Tyranitar

Sand Stream
Summons permanent sandstorm.
Unnerve
Prevents the foe from consuming its held Berry item.
Type Tier
Rock / Dark OU
Level 5 Statistics (see level 5, 50, 100)
Min- Min Max Max+
HP
100
- 26 29 -
Atk
134
17 19 23 25
Def
110
15 17 20 22
SpA
95
14 16 19 20
SpD
100
14 16 19 20
Spe
61
10 12 15 16

Overview

Tyranitar is one of the most popular Pokemon in the VGC 2012 metagame, and for good reason. It has very impressive stats, the best of which is its massive base 134 Attack. With a base Speed of only 61, however, it is one of the slower Pokemon in the VGC 2012 metagame. This can be taken advantage of by providing it with Trick Room support, or simply by using it to underspeed opposing weather Pokemon. Tyranitar's Sand Stream ability initiates a sandstorm whenever Tyranitar enters the battlefield; when two weather inducers are sent out at the same time (the beginning of the battle, for example), the slower Pokemon's weather stays in effect. Tyranitar's Rock / Dark typing gives it two very useful STAB attacks, but also provides it with a horrific 4x weakness to Fighting-type moves, a very popular attack type in the VGC 2012 metagame. Furthermore, Tyranitar is weak to Ground-, Water-, and Grass-type moves, all of which are common in the metagame as well. Thankfully, Tyranitar's weaknesses to Water- and Grass-type attacks are to a certain extent offset by the Special Defense boost that Rock-types receive during a sandstorm.

Name Item Ability Nature

Physical Attacker

Chople Berry / Focus Sash Sand Stream / Unnerve Brave
Moveset IVs
~ Crunch
~ Rock Slide
~ Low Kick
~ Protect
0 Spe
EVs
252 HP / 252 Atk / 4 SpD

This set takes advantage of Tyranitar's low Speed by using a Speed-reducing nature and a 0 Speed IV, allowing it to take control of the weather, as well as take advantage of Trick Room. Crunch and Rock Slide are obligatory on every Tyranitar set, as they are its strongest STAB moves. Tyranitar can choose between any number of attacks for its third move, as it has a very wide movepool. Low Kick is generally preferred, as it does heavy damage to the many Steel-types that resist Rock Slide and Crunch.

Team Options & Additional Comments >>>
Name Item Ability Nature

Unnerve

Chople Berry / Focus Sash Unnerve Modest
Moveset EVs
~ Dark Pulse
~ Flamethrower
~ Ice Beam
~ Protect
252 HP / 252 SpA / 4 Spe

This set outlines the use of Tyranitar on a weatherless team, and makes use of its special attacking capabilities. This gives it merit over a physical set because Intimidate no longer cripples Tyranitar. Dark Pulse is the main STAB move for the set, as it hits many Pokemon for neutral damage and most Trick Room users super effectively. Flamethrower is used to give coverage against Steel-types such as Scizor, Metagross, and Ferrothorn; these threats can all haunt a physical set because Tyranitar has no physical options to hurt them significantly. Ice Beam gives coverage against Dragon- and Flying-types such as Garchomp and Thundurus, which can destroy Tyranitar with Earthquake and cripple its teammates with Thunder Wave, respectively. Protect helps Tyranitar work around Pokemon that may threaten it, avoiding all attacks for a turn while a teammate handles the threat.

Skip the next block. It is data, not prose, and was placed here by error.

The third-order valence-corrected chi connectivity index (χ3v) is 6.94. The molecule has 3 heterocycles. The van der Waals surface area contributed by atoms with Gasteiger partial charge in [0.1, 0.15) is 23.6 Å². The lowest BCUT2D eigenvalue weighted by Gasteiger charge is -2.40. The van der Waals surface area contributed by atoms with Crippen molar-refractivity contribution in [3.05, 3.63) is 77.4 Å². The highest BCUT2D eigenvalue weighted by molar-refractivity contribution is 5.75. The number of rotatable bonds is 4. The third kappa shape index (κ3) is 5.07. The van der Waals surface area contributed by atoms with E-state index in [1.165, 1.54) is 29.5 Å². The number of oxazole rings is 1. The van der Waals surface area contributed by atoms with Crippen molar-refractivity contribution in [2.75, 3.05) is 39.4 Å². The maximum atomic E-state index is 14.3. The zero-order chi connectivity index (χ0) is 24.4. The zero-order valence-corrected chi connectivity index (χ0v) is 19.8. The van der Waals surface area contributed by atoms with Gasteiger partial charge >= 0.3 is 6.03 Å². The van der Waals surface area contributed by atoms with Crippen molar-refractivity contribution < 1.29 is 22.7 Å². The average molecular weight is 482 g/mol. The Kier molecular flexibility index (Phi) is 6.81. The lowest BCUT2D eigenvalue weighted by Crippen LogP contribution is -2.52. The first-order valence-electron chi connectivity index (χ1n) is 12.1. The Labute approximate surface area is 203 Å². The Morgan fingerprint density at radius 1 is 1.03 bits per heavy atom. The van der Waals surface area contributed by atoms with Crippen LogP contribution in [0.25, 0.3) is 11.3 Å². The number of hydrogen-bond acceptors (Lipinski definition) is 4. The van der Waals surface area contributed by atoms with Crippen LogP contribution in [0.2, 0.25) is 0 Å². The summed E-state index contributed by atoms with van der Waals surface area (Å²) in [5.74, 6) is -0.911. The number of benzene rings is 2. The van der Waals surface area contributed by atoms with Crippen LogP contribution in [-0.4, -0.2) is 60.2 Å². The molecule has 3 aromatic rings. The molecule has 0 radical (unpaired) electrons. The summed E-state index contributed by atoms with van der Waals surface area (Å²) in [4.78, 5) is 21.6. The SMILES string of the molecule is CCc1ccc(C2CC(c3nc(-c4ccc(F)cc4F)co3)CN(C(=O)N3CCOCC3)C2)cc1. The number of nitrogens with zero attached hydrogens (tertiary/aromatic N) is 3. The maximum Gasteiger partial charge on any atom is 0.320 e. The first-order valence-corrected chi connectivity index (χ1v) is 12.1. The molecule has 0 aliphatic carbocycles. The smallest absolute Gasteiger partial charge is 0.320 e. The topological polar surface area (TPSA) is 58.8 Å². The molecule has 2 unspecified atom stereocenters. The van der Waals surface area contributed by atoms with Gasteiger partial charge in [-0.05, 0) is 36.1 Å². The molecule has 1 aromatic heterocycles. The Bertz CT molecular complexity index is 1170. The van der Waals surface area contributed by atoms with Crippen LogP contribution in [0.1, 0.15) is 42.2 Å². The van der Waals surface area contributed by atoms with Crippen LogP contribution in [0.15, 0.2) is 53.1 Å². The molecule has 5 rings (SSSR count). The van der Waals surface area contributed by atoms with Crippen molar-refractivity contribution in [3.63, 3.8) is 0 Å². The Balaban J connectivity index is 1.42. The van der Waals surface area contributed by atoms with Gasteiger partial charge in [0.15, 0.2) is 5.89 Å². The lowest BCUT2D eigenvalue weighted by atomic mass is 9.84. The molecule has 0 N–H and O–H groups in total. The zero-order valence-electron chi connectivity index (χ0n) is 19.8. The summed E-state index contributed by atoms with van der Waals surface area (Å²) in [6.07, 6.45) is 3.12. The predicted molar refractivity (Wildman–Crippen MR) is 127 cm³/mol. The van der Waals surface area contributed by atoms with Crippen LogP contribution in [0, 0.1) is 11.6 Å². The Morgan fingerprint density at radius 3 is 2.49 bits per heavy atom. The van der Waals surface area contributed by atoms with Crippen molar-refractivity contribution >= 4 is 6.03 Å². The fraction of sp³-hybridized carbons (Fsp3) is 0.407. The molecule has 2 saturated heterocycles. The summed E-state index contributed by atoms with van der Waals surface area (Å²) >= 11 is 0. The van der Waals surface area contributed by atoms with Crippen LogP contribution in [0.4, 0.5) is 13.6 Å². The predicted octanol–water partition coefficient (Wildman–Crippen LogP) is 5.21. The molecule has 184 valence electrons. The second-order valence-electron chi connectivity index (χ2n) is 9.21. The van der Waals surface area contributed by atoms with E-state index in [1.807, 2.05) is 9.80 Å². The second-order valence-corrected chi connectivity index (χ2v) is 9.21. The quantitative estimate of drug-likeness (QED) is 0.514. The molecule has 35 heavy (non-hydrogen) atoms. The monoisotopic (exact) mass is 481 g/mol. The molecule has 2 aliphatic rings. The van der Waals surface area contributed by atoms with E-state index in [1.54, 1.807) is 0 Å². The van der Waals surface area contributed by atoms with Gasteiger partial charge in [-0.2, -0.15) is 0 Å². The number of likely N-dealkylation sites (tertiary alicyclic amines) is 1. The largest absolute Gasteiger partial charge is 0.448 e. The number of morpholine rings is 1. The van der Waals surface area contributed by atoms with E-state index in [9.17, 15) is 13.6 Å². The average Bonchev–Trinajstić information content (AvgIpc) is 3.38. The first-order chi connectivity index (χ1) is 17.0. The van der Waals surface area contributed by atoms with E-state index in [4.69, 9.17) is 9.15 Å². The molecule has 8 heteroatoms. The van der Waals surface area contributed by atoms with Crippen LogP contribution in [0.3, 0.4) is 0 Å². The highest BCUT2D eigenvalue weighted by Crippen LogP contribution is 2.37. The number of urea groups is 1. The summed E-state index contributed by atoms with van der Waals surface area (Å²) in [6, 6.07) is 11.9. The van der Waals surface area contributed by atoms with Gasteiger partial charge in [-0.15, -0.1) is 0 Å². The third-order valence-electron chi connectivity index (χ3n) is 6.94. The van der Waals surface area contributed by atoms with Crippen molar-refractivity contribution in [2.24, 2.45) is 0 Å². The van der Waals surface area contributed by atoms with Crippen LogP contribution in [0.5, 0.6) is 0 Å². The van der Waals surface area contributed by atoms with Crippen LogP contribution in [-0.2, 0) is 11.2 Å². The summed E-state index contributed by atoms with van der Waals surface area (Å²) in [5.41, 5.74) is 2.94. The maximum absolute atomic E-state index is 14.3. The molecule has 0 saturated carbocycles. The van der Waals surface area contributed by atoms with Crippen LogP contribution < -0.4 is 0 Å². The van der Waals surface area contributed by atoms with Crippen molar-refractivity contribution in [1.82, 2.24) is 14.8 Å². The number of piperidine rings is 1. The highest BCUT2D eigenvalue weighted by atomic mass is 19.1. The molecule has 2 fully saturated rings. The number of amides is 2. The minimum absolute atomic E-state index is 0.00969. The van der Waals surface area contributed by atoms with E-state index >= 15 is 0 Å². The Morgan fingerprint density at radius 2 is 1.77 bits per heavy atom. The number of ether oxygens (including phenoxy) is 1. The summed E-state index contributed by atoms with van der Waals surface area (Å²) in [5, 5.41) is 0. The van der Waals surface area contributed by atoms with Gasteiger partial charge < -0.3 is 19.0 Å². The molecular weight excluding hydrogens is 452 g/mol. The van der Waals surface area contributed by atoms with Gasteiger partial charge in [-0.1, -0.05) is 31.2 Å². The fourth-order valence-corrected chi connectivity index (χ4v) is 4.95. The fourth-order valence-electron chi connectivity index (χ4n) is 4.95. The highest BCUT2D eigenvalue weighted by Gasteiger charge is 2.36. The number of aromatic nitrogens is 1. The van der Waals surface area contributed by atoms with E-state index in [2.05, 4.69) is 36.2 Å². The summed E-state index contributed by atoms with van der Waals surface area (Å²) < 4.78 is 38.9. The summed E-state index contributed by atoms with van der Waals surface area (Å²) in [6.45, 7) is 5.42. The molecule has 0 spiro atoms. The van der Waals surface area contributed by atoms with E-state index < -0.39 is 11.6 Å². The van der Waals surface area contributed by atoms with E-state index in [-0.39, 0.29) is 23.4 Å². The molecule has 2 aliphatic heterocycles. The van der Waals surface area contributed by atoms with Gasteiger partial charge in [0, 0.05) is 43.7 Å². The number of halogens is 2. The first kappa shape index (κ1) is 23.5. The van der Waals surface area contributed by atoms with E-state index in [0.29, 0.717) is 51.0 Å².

Team Options & Additional Comments >>>

Other Options

Tyranitar has a vast movepool, but many of its moves are not viable in VGC 2012. If your team relies heavily on sandstorm being set up, Tyranitar can hold Iron Ball instead of one of the recommended items to lower its Speed, and take advantage of it by running the move Fling. With an Iron Ball, Fling becomes an immensely powerful 130 Base Power Dark-type move, which is further boosted by STAB. One problem with this strategy, though, is that it can only be pulled off once. Additionally, if the target uses Protect, the Iron Ball is used up and the strategy is rendered useless. In place of Low Kick, Tyranitar can instead use a support move, such as Taunt or Thunder Wave. Taunt can be used to mess with Trick Room teams, but Tyranitar itself generally fares well in Trick Room due to its low Speed. Tyranitar also has a wide selection of powerful special attacks, such as Fire Blast, Thunderbolt, and Ice Beam, but its base 95 Special Attack pales in comparison to its base 134 Attack stat. Stone Edge can be used in place of Rock Slide, but its low accuracy makes it less reliable, and unlike Rock Slide, it can also be redirected by Follow Me and Rage Powder. Nonetheless, one big advantage of Stone Edge is its ability to easily 2HKO Gyarados, which is a big threat to Tyranitar. Tyranitar receives a number of other moves, such as Iron Head and Aqua Tail, but they are not recommended due to their poor type coverage. If you do not care about initiating a sandstorm, or would rather take better advantage of Tailwind or Icy Wind support, you can use an Adamant nature and a 31 Speed IV. Another option is utilizing 252 Speed EVs and a Jolly nature along with Choice Scarf, which can catch your opponents off guard. This opens up Tyranitar to being OHKOed by any number of attacks, but the added Speed can be helpful in some situations. In particular, Tyranitar can outspeed and OHKO Latios and Thundurus, which can otherwise pose a threat to Tyranitar and its teammates.

Checks and Counters

As stated before, Fighting-type Pokemon are the bane of Tyranitar's existence. They are able to deal massive amounts of damage to Tyranitar while taking relatively little in return. Pokemon with the Intimidate ability also fare well against Tyranitar, as Tyranitar almost always relies on physical attacks to deal damage. Hitmontop and Arcanine are particularly threatening because they pose an imminent threat to Tyranitar, but even Salamence and Gyarados can be switched in relatively safely, as neither is OHKOed by Rock Slide after Intimidate. Other Pokemon that can wall Tyranitar well and severely damage it include most Steel-types, such as Metagross and Ferrothorn.